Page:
With the city’s most recent proposal for a new Downtown Urban Renewal District (DTURD) Plan Amendment, councilors are on the verge of destroying any lingering hope that they serve the public rather than the economic elite. That hope will be replaced with profound distrust if they resurrect the DTURD after vowing to end it.
City councilors must be so completely out of touch if, after multiple fiascos like Capstone, MUPTE, City Hall, South Willamette rezone, city service fee, stormwater fee expansion, etc., they believe they still have a fount of political capital to muster for continuing the DTURD. Especially since they promised it would end.
Downtown Urban Renewal in Eugene is about to celebrate 50 years of failure. After tens of millions of public dollars invested, and despite subsidies exceeding the entire taxable valuation of the DTURD, real property values in the district have barely increased. The money expended downtown has been siphoned away from critical community needs. DTURD is yet another local example of privatizing public resources.
DTURD gets its money by diverting property tax revenue into its coffers — taxes you paid for schools and essential city and county services. That money is then used for planning department salaries, subsidies for developers and downtown property owners, and a few “poster child” projects. Those expenditures circumvent the budget process and thus avoid having to compete with taxpayers’ actual priorities like schools, parks, public safety, jails, infrastructure, etc.
In 2007, the city came up with a scheme to increase the DTURD’s debt by an additional $40 million and expand the boundary. That proposal had the endorsements of most elected and non-elected officials. Plus, the city spent tens of thousands of taxpayer dollars on an “informational” campaign in favor of the proposal. Some of us, fiscally conservative progressives, launched a grass roots campaign against the DTURD Plan Amendment, and voters killed it by about 70 percent to 30 percent.
Having been trounced soundly at the ballot, the city was left without a plan amendment. And because the debt was paid, the city was legally obligated to terminate the district and refund the excess money (or TIF, tax increment financing is the “official” term for revenue diverted into the DTURD’s coffers) back to schools and local governments. The city violated the state statutes by continuing to transfer property tax revenue into the DTURD accounts.
The city badly wanted to keep that money and to keep the district alive, so in 2010 it moved forward with the $13.6 million plan amendment. That money was to fund three “poster child” projects: LCC’s new building, paying off debt on a parking garage and using that money to fund patrols downtown, and for improvements to the Farmers Market. (The $500,000 allocated to the market has never been spent.)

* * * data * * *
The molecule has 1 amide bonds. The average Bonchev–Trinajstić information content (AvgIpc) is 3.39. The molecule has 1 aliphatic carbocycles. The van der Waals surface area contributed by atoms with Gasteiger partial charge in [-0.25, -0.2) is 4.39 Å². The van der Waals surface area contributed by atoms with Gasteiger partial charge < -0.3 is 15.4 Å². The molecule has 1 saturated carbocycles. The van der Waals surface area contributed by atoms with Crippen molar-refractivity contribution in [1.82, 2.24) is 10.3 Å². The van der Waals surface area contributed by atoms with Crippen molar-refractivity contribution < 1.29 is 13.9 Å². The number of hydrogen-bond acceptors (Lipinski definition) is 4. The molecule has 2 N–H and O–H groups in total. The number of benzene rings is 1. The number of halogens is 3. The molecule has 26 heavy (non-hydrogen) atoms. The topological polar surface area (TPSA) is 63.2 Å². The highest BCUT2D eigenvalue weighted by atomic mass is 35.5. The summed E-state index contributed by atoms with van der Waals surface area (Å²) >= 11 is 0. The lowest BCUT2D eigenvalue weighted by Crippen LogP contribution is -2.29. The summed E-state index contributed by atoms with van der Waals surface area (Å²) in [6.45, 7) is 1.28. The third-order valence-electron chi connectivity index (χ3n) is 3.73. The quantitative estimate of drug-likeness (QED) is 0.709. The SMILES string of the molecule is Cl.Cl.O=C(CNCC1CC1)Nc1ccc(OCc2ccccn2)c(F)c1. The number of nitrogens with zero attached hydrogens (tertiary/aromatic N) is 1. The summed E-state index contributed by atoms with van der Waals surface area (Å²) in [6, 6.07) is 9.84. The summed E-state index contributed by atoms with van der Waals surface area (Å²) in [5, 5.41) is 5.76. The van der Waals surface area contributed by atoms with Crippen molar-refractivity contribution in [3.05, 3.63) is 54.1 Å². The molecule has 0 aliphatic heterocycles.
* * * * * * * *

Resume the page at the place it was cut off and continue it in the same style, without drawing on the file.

Being cognizant of the fact that they were shamefully thwarting the voters’ will, council promised that the district would terminate after paying off the debt for those three projects. Not only did city officials vow to end it, they legislated the district’s termination in the text of the adopted plan:
“Upon the repayment or defeasance of debt related to the urban renewal projects specifically identified in the Plan, as amended by the 2010 Amendment, the Downtown Urban Renewal District will be terminated, any unused tax increment funds will be returned to Lane County for redistribution to overlapping taxing districts, and other assets and liabilities transferred to the City of Eugene.” (Excerpt from Section 100 of the 2010 plan amendment. Sections 1200 and 1300 A also have explicit “shall terminate” language.)
Again, council, enabled by City Manager Jon Ruiz, is ignoring its promise to the taxpaying public to end the district. Not only are they planning to reverse their vow to terminate it, but they are doubling down on it by proposing to expand the district’s boundary by 10 percent and increase the spending capacity up to $48 million.
The city is floating four vaguely construed projects with a range of cost estimates as justification to continue the district. There are many questions and inconsistencies surrounding those projects, but there isn’t space here to debate the pros, cons or costs of them.
And it’s beside the point because the city does not need DTURD to pursue worthwhile, community-supported projects. If a project is a high enough priority, council can allocate money from the capital budget, ask voters for a bond or create a local improvement district.
Councilors, the manager and the R-G are now attempting to reframe this stunning betrayal of public trust as a choice between sending DTURD back to the voters or simply adopting it with a majority council vote. But, in reality, the choice is whether to completely betray the public trust or do the ethical thing and terminate the district as promised.
A public hearing on the ordinance approving the new proposed plan amendment will be held 7:30 pm May 23 at the Public Services Building, Harris Hall, 125 E. 8th Avenue.
You can also submit comments to the City Council on the city of Eugene website. Be sure to indicate you want your comments “on the record” for the hearing.